Tuesday, January 27, 2009


La falaise a Penarth, le soir, marée basse - Alfred Sisley.

I linked to this painting in a previous post. The coastal scene is not that different today, over a century later. The promontory in the distance is Lavernock Point, a few miles out of Cardiff, one end of the proposed Severn Barrage, linking South Wales to Somerset. According to a front-page article in today's Independent, this will harness the powerful tide of the Severn Estuary to provide 5 per cent of the UK's energy needs.

That's a lot. You can see why the Government are very interested indeed, and why at first glance it makes sense. A wonderfully green scheme. But. But. It will mean the destruction of natural habitats, marshes and mudflats, for thousands of migrating birds, fish and eels. Vague promises are being made that alternative wildlife sanctuaries will be found but the loss will be immense. There are other less damaging options under consideration for harnessing parts of the Estuary - such as the ones put forward by Friends of the Earth, who have come out strongly against the Barrage - but none that deliver this kind of mighty renewable punch. As the Indie says:

There is little doubt that a barrage would destroy more wildlife habitat than any other British construction project in modern times. The Severn Estuary, where the celebrated naturalist Sir Peter Scott founded Slimbridge, the wildfowl refuge which became one of the world's most famous nature reserves, provides an 86,000-acre feeding ground for wild swans, geese and many thousands of wading birds, such as dunlin, turnstone, oystercatcher and ringed plover, from all over Europe.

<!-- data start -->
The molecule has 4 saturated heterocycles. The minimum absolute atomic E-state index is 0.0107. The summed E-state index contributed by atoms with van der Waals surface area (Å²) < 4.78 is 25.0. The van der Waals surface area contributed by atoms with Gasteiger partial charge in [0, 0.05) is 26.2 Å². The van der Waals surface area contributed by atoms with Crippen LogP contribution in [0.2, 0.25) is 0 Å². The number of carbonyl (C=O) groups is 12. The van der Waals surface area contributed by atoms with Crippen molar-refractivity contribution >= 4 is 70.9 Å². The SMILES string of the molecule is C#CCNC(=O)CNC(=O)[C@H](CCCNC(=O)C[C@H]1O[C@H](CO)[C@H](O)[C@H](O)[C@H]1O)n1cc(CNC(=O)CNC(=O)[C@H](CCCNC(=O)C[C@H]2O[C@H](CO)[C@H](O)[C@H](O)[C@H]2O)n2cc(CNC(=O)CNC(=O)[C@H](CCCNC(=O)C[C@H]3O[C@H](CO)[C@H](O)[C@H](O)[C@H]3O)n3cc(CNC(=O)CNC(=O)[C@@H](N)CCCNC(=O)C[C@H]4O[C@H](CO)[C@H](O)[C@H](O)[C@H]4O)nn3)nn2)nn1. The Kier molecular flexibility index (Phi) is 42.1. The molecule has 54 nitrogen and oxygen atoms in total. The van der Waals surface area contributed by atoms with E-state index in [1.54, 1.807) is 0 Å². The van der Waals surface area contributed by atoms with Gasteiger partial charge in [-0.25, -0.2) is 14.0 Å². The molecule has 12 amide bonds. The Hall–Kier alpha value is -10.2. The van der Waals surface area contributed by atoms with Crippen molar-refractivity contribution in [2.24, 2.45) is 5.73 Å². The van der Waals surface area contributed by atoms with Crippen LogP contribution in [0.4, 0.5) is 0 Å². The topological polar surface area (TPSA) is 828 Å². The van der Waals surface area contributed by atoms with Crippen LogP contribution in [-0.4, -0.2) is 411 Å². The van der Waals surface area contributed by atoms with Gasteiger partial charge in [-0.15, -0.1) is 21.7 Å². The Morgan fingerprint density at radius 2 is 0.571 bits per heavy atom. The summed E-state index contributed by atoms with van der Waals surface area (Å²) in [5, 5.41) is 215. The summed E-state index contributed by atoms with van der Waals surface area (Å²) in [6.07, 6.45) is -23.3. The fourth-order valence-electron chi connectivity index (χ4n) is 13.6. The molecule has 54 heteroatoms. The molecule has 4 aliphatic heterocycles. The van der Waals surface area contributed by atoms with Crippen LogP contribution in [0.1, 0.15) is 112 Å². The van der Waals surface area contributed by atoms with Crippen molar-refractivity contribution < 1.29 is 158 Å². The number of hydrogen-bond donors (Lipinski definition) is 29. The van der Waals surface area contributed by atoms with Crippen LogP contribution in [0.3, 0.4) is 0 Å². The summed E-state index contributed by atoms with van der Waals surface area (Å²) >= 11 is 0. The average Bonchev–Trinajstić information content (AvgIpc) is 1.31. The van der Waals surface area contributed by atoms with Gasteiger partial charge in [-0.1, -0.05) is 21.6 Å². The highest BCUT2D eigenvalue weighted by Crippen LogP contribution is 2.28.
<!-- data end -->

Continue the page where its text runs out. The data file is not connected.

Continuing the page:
Under EU wildlife habitat laws, if the Government were to go ahead, it would have to find alternative compensatory habitat – mudflats and marshes – which might be as much as 40,000 acres, and which might cost anything up to £3bn.

But that is unlikely to hold the Government back, such will be the temptation to grab that massive 5 per cent renewable energy boost from a barrage – for in December ministers took on the enormous obligation, in an EU-wide deal, of sourcing 20 per cent of total UK energy demand from renewables by 2020. Twenty per cent of total energy (which includes heating and transport) means finding about 40 per cent of electricity from renewables – nearly 10 times the current figure of about 4.5 per cent.

The Herculean size of that task means the Government is very likely to go for the barrage, especially as the onshore wind industry is suffering strongly from the rise in the euro against the pound, meaning turbines made in Germany and Denmark are now about a third dearer than they were a year ago.

Dilemma. I know the area well and would grieve at its destruction. I am in favour of renewables and clean energy (who isn't?). I distrust the forthcoming Government consultation process and the hidden agendas behind it that quite probably mean that it will be a rubber-stamping of a decision already made. I am a supporter of Friends of the Earth. There is a long way to go and we are currently living through the mother of all recessions and the country may go bankrupt and there will be an election soon. But I suspect the Barrage will be built, eventually.


Cat B said...

We're facing so many very, very tough choices at the moment. There must be a better solution...but thanks for sharing—it's good to know even from so far away.

Dale said...

Oh, God. I hope not.

herhimnbryn said...

I think you are right, it will be built. I wonder if they will find alternative wetlands/marshes for the wildlife.....I wonder?

Relatively Retiring said...

I've been following the development of this project for some time, and, like you, can see both sides of it....more or less. This estuary is such a special place, and it is, paradoxically, exactly those special features which make it such a perfect site for both sides of the campaign. A true dilemma.

mm said...

Thanks all. So tricky, this one. No easy answer.